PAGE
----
CBSA doesn’t deserve blame for in-custody death of Mexican national

Brent Stafford theQ Leave a Comment

theQuestion: Should the Canadian Border Services Agency be held responsible for the death of Lucia Vega Jimenez?*

Last Friday night, outside the Canadian Border Services Agency’s downtown Vancouver office, an estimated 100 people gathered to protest the death of Lucia Vega Jimenez while in CBSA custody.

Jimenez, a Mexican national, was working illegally in Vancouver as a hotel cleaner. She had previously applied for refugee status, which was denied in 2010. After being deported to Mexico, she returned to Vancouver — living underground to avoid being deported again. In December, she was arrested by Transit Police for an unpaid fare. When her immigration status was discovered, she was detained and transferred to the CBSA facility at YVR to be deported. While in custody, Jimenez hung herself and she died eight days later in hospital.

Who is to blame for the Jimenez death? In a discussion with a colleague of mine, it was suggested that Jimenez’s alleged boyfriend is culpable. It’s alleged this person stole her savings while she was in custody and failed to heed her request to bail her out before Christmas. Others point to what they describe as cruel and punitive conditions at immigration detention centres.

Finally, some lay the blame directly at the feet of Citizenship and Immigration Canada and the CBSA. According to the website for No One Is Illegal Vancouver — the self-described radical group which organized Friday’s protest — Jimenez’s death is the latest in a series of suicides as a result of violent and exclusionary immigration and refugee policies. The CBSA is under direct fire for the death because Jimenez was in its custody. I don’t accept any of these arguments.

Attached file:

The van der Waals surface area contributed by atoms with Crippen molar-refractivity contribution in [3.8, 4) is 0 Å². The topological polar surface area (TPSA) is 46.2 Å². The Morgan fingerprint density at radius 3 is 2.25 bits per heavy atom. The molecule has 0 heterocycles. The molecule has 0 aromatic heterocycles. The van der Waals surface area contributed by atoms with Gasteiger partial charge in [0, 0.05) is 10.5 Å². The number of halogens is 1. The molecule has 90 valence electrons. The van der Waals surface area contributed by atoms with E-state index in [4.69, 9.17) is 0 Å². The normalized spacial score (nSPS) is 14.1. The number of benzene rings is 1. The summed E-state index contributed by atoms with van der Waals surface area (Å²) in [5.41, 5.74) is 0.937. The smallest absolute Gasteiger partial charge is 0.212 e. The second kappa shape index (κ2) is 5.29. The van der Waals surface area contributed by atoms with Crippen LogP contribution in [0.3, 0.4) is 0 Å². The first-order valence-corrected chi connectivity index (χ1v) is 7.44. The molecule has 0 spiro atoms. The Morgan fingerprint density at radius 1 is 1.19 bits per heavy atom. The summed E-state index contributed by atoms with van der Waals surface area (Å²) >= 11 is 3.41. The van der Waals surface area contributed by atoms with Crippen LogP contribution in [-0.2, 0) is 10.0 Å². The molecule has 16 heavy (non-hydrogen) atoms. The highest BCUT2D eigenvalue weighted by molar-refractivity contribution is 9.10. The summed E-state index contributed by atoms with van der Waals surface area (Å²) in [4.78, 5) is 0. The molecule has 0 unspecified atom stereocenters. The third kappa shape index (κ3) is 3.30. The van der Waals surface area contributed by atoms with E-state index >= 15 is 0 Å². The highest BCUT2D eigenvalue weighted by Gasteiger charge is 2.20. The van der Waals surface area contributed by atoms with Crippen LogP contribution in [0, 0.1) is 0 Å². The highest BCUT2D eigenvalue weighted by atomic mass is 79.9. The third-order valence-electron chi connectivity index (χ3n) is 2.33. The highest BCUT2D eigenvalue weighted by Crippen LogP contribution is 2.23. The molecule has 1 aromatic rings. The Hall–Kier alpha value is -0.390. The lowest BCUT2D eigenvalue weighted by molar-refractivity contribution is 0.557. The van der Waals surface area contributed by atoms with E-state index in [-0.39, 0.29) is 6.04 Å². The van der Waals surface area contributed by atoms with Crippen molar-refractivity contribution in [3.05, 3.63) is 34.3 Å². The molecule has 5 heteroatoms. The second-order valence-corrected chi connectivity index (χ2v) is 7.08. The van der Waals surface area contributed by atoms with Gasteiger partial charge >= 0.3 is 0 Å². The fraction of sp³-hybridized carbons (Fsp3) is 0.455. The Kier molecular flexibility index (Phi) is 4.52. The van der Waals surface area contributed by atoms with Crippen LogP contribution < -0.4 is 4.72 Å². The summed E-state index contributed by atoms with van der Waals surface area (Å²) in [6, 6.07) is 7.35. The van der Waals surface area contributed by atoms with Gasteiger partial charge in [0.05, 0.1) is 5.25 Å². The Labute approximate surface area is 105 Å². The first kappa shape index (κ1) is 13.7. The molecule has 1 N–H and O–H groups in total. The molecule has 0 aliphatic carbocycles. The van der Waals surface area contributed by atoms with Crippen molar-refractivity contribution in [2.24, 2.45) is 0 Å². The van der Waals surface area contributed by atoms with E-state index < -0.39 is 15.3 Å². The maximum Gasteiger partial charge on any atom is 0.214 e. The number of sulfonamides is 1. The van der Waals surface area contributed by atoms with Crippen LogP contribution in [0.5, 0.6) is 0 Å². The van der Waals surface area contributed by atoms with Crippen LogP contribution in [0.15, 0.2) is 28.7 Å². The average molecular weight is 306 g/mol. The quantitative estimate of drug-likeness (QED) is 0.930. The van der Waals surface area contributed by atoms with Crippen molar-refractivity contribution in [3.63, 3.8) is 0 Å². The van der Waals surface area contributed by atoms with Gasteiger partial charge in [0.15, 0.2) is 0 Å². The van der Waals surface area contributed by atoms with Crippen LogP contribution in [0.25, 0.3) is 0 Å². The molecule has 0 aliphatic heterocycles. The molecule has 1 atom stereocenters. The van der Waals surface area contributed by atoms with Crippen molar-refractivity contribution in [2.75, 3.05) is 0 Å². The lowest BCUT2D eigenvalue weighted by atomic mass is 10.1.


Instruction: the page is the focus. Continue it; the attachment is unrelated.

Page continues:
Unless we learn different from the coroners service investigation, I don’t believe the CBSA should be held responsible for the death. Richmond RCMP investigated the incident and found there to be no criminal conduct.

From what we now know, Jimenez was considered a short-term detainee and not on suicide watch. And according to Claudia Franco Hijuelos from the Mexican consulate, Jimenez was not alone and isolated, as the consulate ensured Jimenez had legal counsel and staff by her side from the beginning, attending to her requests and offering help and support.

We should stop trying to assign blame when it comes to suicide. A person who commits such an act takes violence upon themselves. It’s impossible to understand what goes on in the mind of someone who attempts to take their own life.

*First published in 24hrs Vancouver ‘theDuel’

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Brent Stafford

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Political commentator, opinion columnist and veteran television producer. He is the founder and executive producer at and Contact: or 778.896.7794

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